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African Feminism, Environment, Feminism

Sajida Khan: 1952-2007 – Death of an Eco-Feminist

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A tribute to Sajida Khan, who fought against global capitalism at the continent’s largest rubbish dump – a fight that cost her life. Sajida was a key activist against carbon trading and died as a direct result of the toxins emitted from illegal medical waste in an incinerator and waste from a nearly paper mill and sugar factory on her doorstep. The landfill site will continue to emit toxins for the next 27 20 years.

Below is the Google Earth rendition showing the landfill and the surrounding houses in Durban including her family’s.

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Sometimes when lives are judged by visual victories, we see failures, and after all, the dump remains right outside Sajida’s front door after her 14 year fight. But on the other hand, if a life is judged by a legacy that endures and is built upon, hers is one of multiple larger victories: of a woman standing against male domination of nationalist politics, of knowledge about global capitalist ecology over amnesia, of ordinary people harnessing the most incredible forms of expertise so as to enter forums usually dominated by people with multiple degrees, and of a political ecology that is a politics of all the people. Whatever you might say about her race and class privilege, the final denominator is that she’ll die fighting the cancer infection, and fighting the dump that gave her that cancer. This was not a death of privilege, it was murder Patrick Bond and Rehana Dada [Ashwin Desai]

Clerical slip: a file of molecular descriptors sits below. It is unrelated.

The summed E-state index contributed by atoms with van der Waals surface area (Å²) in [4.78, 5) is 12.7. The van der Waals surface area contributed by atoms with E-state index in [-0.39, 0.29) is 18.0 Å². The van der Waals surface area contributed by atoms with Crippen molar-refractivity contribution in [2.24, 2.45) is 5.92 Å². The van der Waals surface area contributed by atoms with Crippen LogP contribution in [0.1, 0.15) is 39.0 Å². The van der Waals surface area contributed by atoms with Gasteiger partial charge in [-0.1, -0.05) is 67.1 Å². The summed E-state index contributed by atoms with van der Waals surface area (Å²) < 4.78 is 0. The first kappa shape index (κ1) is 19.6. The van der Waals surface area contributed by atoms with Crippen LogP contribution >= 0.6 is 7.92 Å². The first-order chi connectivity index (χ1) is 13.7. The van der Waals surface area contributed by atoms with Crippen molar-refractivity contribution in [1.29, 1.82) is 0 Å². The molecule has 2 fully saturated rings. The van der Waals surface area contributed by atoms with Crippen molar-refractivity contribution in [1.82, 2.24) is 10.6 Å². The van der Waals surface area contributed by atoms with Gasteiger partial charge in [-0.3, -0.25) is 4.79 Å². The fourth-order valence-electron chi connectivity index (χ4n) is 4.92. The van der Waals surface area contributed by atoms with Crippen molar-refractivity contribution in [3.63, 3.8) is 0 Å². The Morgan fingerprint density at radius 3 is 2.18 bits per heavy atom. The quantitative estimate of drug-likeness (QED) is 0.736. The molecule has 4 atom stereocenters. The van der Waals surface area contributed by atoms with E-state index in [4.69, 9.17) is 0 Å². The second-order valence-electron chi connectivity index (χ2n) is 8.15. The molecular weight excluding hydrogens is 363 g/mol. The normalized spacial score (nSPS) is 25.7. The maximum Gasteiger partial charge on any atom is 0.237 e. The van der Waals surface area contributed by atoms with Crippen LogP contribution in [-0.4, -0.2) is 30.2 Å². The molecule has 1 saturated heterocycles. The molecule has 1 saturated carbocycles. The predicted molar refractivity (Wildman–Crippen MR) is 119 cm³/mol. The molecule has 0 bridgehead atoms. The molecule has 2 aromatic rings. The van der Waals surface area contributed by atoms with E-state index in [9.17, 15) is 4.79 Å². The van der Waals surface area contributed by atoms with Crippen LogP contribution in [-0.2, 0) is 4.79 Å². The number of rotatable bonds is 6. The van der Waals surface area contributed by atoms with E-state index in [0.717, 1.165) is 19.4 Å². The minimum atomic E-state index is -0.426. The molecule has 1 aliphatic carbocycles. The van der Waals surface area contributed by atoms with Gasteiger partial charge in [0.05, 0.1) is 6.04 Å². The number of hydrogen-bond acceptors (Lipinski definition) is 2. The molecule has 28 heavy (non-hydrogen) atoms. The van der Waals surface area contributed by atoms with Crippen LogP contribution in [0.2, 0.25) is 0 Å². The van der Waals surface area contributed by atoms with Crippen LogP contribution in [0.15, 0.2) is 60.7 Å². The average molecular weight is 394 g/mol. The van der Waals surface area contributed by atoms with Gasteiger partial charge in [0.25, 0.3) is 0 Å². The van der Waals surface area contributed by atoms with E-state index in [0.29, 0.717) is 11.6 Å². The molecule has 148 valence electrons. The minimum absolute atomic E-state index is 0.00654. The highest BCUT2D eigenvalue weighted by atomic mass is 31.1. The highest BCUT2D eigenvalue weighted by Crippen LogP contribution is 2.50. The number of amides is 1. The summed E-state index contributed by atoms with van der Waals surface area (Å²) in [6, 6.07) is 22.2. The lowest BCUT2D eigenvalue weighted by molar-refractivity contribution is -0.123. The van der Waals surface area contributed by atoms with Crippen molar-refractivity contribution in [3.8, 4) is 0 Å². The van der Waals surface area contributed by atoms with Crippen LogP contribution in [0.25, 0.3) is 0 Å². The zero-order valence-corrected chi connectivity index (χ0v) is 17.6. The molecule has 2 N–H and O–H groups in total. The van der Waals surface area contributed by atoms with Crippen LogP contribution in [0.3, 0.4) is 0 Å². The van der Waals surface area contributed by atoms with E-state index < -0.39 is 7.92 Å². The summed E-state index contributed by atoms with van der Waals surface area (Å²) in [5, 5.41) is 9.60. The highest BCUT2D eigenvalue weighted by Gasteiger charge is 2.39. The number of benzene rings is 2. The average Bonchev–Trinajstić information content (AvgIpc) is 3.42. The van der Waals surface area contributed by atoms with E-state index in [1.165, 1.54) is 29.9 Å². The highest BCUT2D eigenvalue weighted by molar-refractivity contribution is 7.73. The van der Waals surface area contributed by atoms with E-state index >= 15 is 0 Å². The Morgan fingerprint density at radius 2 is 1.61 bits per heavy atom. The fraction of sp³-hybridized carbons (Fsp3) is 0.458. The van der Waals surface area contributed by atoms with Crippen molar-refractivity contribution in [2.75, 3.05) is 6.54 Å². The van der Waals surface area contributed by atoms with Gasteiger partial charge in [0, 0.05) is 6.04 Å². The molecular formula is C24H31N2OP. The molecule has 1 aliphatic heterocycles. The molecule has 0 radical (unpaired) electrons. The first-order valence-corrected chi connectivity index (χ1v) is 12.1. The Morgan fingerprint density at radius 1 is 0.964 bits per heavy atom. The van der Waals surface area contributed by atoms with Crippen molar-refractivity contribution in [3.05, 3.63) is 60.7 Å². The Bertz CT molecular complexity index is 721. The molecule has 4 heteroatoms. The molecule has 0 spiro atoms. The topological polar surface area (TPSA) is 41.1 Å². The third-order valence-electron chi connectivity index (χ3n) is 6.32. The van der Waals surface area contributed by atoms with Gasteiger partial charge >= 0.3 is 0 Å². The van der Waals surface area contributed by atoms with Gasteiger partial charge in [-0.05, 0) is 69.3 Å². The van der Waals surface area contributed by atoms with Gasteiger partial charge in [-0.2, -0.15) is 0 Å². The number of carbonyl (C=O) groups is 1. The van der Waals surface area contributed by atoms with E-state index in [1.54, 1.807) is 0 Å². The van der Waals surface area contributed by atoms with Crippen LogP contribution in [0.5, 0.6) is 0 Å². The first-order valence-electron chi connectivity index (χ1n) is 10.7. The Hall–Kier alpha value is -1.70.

The government had repeatedly broken it’s promise to close the dump and the practice continued unchecked in the post Apartheid period. In 1996 a landfill in Umhlanga, white suburb in the north of Durban, began closing down. And where did the waste previously destined for Umhlanga go? To Bisasar Road.

According to Carl Albrecht, research director at the Cancer Association of SA,

‘Clare Estate residents are like animals involved in a biological experiment.’

Sajida Khan documented 70% of Bisasar Road households with tumor cases, not to mention severe respiratory problems. Bisasar Road toxic dumps are replicated across the continent and no one knows how many poor people, many unaware of the dangers of the air they breathe, have died and continue to die from this practice.

Sources:
see CCS also for an interview with Sajida and more on her work as an eco-feminist activist.

“Trouble in the Air: Global Warming and the Privatised Atmosphere” A Civil Society Energy Reader edited by Patrick Bond and Rehana Dada.

Links: South Africa: Durban’s perfume rods, plastic covers and sweet-smelling toxic dump

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2 Comments

  1. Sadja Khan was a great woman who made a huge difference in the lives of women in Africa and who fought relentlessly against vices placed in relation to the continent’s environment. one love. her soul and impact lives on!

  2. Sajida Khan is a legend; her works, her passion caused her her life. She’s worth emulating